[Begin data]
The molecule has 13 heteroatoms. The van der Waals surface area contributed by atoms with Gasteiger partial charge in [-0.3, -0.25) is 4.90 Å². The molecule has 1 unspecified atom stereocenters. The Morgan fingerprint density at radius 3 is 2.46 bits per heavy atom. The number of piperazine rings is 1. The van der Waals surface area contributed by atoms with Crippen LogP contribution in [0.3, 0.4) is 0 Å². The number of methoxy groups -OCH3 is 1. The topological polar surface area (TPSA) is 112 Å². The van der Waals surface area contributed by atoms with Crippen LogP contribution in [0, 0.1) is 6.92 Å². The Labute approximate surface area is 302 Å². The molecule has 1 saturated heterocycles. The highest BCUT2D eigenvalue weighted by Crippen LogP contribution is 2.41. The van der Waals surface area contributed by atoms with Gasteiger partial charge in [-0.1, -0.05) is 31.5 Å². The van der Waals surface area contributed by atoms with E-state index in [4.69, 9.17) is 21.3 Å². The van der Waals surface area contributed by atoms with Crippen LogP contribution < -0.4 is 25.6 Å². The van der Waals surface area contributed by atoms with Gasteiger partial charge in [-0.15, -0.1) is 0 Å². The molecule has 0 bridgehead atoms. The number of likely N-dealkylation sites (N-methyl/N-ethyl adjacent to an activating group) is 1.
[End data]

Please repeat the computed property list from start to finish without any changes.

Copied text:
The molecule has 13 heteroatoms. The van der Waals surface area contributed by atoms with Gasteiger partial charge in [-0.3, -0.25) is 4.90 Å². The molecule has 1 unspecified atom stereocenters. The Morgan fingerprint density at radius 3 is 2.46 bits per heavy atom. The number of piperazine rings is 1. The van der Waals surface area contributed by atoms with Crippen LogP contribution in [0.3, 0.4) is 0 Å². The number of methoxy groups -OCH3 is 1. The topological polar surface area (TPSA) is 112 Å². The van der Waals surface area contributed by atoms with Crippen LogP contribution in [0, 0.1) is 6.92 Å². The Labute approximate surface area is 302 Å². The molecule has 1 saturated heterocycles. The highest BCUT2D eigenvalue weighted by Crippen LogP contribution is 2.41. The van der Waals surface area contributed by atoms with Gasteiger partial charge in [-0.1, -0.05) is 31.5 Å². The van der Waals surface area contributed by atoms with E-state index in [4.69, 9.17) is 21.3 Å². The van der Waals surface area contributed by atoms with Crippen LogP contribution < -0.4 is 25.6 Å². The van der Waals surface area contributed by atoms with Gasteiger partial charge in [-0.15, -0.1) is 0 Å². The molecule has 0 bridgehead atoms. The number of likely N-dealkylation sites (N-methyl/N-ethyl adjacent to an activating group) is 1.